Learning The True Meaning Behind Adele’s Single 'Chasing Pavements' Caused Me More Pain Than The Song Itself

Learning The True Meaning Behind Adele’s Single 'Chasing Pavements' Caused Me More Pain Than The Song Itself

Seriously, I can't be the only one who thought it was about chasing your dreams!

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As a 16-year-old with my head in the clouds, I discovered Adele's "Chasing Pavements" and found it timely. That was the age I decided I wanted to be a writer instead of following in the footsteps of my father and pursuing the business world. Naturally, as an old-fashioned man who just wanted his daughter to be successful, he rejected my dream. It was a crushing blow for me, the girl who loved making her father proud, to see his face fall when I told him. Though it hurt me, I understood where he was coming from. It's not easy to achieve dreams of any kind, and I was afraid myself.

I was afraid I'd fail. Whatever that means.

But without my dad behind me and such a hard, possibly disappointing future ahead of me— I was unsure.

Maybe I should throw my dreams away. Maybe it'd be better for everyone if I just stayed quiet and live the life society tells me to live.

But my hands wouldn't stop typing. Every day, it was normal to see me in class typing at a word document with comically small text. Each school year I started a new one and it would grow so large that I'd eventually I'd have to move it off my cheap Netbook's memory hard drive and onto an SD card. Don't get me wrong, I wasn't some genius and it was all cheesy garbage I'd be nuts to show someone but I loved it. I couldn't help it.

And I couldn't stop reading, either. In sleepy, foggy mornings I'd read on the bus and I'd pour over my Pulitzer prize winners and classic fiction towards the end of lunch (I had the second to last period lunch and my friends would literally just take a nap on the table, so I read).

So, on a sick day from school where I was stuck in my bed and thinking way too much about the future, this song was comforting— or so I thought!

A refrain where Adele sings the lyrics,

"Should I give up

Or should I just keep chasing pavements?

Even if it leads nowhere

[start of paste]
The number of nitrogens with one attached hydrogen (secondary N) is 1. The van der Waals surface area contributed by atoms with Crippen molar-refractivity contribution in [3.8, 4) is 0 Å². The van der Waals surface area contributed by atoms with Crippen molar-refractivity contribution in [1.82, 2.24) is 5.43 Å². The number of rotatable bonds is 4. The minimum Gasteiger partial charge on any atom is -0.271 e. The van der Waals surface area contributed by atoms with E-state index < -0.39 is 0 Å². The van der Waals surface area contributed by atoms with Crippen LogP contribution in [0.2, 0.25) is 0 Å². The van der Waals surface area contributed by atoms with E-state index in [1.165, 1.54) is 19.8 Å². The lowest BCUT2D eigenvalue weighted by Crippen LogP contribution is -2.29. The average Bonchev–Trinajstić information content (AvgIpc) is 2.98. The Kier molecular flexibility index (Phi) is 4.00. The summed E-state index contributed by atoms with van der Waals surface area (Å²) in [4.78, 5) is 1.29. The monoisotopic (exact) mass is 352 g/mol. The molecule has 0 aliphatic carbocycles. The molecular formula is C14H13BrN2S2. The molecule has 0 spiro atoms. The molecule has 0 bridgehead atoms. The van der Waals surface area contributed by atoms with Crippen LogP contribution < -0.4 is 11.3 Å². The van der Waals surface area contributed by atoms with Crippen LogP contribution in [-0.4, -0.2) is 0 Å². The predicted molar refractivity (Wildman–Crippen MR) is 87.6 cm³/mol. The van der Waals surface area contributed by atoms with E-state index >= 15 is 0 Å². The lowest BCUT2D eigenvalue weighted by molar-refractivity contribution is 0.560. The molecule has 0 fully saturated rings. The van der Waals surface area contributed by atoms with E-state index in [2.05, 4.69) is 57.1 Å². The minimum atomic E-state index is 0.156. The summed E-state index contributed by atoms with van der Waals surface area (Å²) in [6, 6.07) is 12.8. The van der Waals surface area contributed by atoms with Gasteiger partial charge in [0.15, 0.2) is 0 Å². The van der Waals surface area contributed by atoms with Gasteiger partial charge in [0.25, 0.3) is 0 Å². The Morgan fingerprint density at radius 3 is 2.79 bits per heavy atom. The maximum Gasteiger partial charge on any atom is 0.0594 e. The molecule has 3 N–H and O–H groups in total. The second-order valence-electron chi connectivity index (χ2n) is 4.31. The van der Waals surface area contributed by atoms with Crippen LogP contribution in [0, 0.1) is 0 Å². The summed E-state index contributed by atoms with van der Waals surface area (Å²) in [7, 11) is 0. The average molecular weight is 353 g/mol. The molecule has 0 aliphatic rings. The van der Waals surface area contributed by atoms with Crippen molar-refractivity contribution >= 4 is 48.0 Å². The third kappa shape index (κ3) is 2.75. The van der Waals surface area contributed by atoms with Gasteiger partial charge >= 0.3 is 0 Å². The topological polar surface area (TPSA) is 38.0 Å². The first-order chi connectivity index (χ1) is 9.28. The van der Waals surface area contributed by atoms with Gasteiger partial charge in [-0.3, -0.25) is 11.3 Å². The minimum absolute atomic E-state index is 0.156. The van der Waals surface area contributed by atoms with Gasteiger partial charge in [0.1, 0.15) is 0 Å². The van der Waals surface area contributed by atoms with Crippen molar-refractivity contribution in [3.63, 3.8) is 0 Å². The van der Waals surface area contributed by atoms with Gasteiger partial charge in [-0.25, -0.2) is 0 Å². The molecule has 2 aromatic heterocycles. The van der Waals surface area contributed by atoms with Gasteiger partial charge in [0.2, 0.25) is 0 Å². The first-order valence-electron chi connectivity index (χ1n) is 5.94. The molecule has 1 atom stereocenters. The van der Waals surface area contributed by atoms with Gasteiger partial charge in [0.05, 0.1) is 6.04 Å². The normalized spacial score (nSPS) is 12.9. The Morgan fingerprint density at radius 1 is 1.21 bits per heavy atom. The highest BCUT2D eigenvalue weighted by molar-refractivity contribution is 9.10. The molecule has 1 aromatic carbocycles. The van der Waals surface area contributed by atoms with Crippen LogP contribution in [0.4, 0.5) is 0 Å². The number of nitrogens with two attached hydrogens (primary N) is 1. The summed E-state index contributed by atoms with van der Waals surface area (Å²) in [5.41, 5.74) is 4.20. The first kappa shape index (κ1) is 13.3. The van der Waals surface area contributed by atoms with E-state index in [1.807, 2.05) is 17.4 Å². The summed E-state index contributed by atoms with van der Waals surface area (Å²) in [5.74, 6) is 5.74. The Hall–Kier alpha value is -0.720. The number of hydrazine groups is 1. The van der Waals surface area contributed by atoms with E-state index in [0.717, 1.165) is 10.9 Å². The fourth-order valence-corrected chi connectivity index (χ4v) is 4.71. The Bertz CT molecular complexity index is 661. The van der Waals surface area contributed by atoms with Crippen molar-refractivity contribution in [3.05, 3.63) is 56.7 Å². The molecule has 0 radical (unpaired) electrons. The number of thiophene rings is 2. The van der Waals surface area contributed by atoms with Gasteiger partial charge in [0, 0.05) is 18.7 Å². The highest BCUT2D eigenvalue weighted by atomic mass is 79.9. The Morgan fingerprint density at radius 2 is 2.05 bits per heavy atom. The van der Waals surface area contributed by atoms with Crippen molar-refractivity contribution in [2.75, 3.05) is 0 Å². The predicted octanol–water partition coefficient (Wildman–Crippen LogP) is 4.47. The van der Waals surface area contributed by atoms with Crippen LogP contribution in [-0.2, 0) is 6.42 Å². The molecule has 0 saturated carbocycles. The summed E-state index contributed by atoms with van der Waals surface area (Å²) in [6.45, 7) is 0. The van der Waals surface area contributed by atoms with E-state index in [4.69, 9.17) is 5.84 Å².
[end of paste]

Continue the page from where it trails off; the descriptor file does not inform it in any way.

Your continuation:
Or would it be a waste?

Even if I knew my place should I leave it there?

Should I give up

Or should I just keep chasing pavements?

Even if it leads nowhere yeah"

As someone considering to "chase" her dream and afraid that it may "lead nowhere" and that she knows her "place" and feels like she "should give up," these lyrics really hit a nerve.

So I listened to this song everywhere, for years. Whenever I was nervous about my life choices, this song was one of the ways I coped.

So, naturally, when my English Professor in college asked me to do a contextual analysis of a text, I decided to analyze this song's lyrics. I didn't even look up a biographical evidence at first, because I thought I had it down packed: she's a singer who didn't get famous till she was much older, and there were many times she wanted to give up. Writing this ballad and performing it was her way of expressing that emotion. But then, I figured I'd look it up, just to get some specific details I could address and I saw it— the truth.

Independant.com writes, "Adele Adkins had an argument with her boyfriend in a London club," for its first line. I read the line over and over. Then I skimmed down to where the website reports the song was " declared by the singer to be 'heartbreak soul.'"

Well, after reading that, I certainly was heartbroken. Luckily, this truth has come to me in a time where I'm nicely entrenched in working towards my goals and my goals are slightly more reasonable, although in the same vein. At the time of writing this article, all I am now is disappointed that Adele, a person who I had built up in my mind as a strong female figure to look up to, is not quite as goal-focused as I had projected her to be. I guess that's contextual analysis for you.

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The End Of The Semester As Told By Todd Chrisley

Because we're all a little dramatic like Todd sometimes.
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The last 3-4 weeks of every college student’s semester are always crazy hectic. We have last minute assignments, group projects, and exams all squeezed into the last few weeks before break.